From Elaine Woo of the LA Times: Harry Kubo organized the Nisei Farmers League in 1971 and was its outspoken leader for 25 years. At its height, the league had 1,500 members of various ethnicities and played a prominent role in farm labor conflicts in Central California and statewide. Several farms (including ours) owned by Japanese Americans were vandalized and targeted for unionizing and picketing. Kubo responded by mobilizing some of his fellow Nisei — second-generation Japanese Americans — into the Nisei Farmers League. It had 100 members the first year; by 1976, according to the book “Japanese American History: An A-to-Z Reference from 1868 to the Present,” it had grown to 1,500 members, of whom only 40% were of Japanese descent. Most of the farmers owned no more than about 50 acres of land.
During the 1970s, the league organized picket patrols to support growers whose farms were being picketed by the union and night patrols to guard against vandalism. Vandalism was rampant. Fruit trees and vines were broken, sawed, or set on fire. Ladders, tractors, and other machinery were fed with a mixture of sand and sugar. The nails in the photo above were thrown in areas where farmer’s vehicle and equipment were parked.
I recall both my Uncle Sus and my brother Bob helping the Nisei farmers with night patrols, and making sure the farms were safe for workers who wanted to work. The yellow banner above was used to distinguish the Nisei Farmers from all others. I thank Mr. Manuel Cunha of the Nisei Farmers League for these historic items.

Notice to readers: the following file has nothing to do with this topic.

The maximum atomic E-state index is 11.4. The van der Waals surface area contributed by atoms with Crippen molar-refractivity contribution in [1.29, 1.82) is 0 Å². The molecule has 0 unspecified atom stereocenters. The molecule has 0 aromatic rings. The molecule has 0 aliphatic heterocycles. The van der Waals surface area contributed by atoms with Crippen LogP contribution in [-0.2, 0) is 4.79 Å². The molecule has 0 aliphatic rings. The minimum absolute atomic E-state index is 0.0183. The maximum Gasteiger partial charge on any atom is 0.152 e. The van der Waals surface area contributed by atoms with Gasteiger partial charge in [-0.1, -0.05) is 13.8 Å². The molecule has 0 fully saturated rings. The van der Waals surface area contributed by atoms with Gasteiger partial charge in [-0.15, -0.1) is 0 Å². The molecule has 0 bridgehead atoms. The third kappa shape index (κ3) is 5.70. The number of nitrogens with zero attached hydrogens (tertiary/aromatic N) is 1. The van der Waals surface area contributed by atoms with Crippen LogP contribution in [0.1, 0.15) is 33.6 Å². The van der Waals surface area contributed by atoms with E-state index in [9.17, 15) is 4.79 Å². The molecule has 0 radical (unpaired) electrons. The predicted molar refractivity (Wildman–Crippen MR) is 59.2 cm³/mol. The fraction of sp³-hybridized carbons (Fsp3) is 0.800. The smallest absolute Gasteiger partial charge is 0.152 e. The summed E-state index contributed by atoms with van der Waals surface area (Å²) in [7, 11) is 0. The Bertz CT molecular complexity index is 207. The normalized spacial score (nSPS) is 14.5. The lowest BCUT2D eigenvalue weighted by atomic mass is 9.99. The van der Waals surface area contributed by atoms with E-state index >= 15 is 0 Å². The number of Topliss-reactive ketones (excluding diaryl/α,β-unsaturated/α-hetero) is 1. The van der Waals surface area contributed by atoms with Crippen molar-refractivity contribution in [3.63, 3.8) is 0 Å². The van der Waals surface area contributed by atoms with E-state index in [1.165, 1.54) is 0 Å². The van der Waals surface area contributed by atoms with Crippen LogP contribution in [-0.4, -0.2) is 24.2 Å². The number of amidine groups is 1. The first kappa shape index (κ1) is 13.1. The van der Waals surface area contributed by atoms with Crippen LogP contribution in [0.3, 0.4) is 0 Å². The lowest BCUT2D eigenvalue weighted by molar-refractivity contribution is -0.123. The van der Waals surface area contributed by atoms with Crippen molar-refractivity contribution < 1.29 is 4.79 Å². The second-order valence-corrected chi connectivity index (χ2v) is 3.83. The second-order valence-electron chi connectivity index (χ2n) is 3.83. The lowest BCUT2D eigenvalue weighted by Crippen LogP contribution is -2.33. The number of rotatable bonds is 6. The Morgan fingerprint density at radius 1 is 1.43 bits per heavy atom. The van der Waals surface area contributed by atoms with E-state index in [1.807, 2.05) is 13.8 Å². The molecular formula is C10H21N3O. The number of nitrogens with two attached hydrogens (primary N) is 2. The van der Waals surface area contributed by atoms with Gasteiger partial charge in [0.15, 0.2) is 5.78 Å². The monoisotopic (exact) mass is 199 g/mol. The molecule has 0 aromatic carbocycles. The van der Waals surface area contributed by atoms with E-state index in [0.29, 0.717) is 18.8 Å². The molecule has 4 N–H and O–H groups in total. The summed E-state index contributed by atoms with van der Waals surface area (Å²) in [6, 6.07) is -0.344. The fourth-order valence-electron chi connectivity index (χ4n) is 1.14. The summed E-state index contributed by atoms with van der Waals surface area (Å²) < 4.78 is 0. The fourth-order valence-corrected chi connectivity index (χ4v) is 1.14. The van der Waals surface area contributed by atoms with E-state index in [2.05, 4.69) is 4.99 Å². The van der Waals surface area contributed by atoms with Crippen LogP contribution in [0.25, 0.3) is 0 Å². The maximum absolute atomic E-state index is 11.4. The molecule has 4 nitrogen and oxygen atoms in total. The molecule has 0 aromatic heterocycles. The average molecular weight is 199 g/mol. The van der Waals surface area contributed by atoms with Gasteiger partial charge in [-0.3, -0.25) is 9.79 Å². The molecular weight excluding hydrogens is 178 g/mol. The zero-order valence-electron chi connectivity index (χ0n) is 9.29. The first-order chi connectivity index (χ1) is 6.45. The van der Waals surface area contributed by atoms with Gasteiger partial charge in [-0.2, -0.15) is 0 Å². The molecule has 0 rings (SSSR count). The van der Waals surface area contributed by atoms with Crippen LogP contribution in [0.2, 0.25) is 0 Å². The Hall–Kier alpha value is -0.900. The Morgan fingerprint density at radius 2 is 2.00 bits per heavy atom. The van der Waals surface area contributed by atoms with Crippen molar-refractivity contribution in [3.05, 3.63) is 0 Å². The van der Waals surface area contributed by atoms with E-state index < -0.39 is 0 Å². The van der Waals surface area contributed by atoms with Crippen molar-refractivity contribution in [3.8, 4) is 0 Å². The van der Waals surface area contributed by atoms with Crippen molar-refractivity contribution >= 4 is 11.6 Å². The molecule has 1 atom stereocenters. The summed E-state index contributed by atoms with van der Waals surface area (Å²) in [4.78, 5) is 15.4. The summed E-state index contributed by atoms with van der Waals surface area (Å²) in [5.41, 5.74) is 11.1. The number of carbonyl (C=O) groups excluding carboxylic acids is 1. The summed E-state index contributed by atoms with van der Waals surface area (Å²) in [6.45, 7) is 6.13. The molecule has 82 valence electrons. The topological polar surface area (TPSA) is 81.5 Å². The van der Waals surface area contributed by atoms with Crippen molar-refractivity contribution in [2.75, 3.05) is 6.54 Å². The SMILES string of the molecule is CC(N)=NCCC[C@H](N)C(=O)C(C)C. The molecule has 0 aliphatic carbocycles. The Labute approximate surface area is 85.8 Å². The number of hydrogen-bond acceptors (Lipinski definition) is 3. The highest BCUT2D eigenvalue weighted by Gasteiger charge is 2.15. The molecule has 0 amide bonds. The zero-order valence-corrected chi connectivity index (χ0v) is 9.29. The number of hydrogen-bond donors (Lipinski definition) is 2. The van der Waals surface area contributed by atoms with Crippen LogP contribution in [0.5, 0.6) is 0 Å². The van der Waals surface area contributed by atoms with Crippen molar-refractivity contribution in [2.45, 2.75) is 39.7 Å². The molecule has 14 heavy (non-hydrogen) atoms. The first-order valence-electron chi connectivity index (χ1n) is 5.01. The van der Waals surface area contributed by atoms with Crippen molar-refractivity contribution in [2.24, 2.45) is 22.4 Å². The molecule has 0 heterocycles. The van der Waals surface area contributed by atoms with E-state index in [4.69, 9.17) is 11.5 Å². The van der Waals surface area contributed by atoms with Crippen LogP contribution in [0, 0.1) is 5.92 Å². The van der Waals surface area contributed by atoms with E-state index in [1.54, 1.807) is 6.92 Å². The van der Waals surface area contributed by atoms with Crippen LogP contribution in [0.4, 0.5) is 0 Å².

I often wonder what my dear Grandfather would have thought about this. He passed away in 1965, but came to the US in 1896, at the age of 16. He did not receive welfare, food stamps, ESL lessons, or special legislation to help him. Instead, he suffered through the Asian Exclusion Act. Then he and his entire family were sent to Relocation camps in the swamps of Arkansas, and the desert of Arizona.
Unknown to most people who were sympathetic to the striking workers was a special motto of Chavez. His favorite was, “Break the Japanese farmer”, and his second favorite was, “The Japanese farmer is weak.” I guess when he encountered Harry Kubo and the Nisei Farmers League, he found a most worthy adversary. I am proud that my family stood with Mr. Kubo and the League.
Before almonds and other crops began to replace the grape and raisin farms, upwards of 50,000 to 60,000 migrant workers came from Mexico. For a period of roughly six weeks, they picked our grapes here in the Valley. Then they returned home with enough money to live comfortably in Mexico, and tend to their own farms and businesses. Today, the UFW number around 3500.
2021 is the 50th Anniversary of the formation of the Nisei Farmers League. A big celebration dinner is planned for November.
By I have a bigger question. What happens to the farms once owned by proud Nisei returning from Relocation camps? And how will we preserve the legacy of the Nisei Farmers League?
My Uncle was a hero!!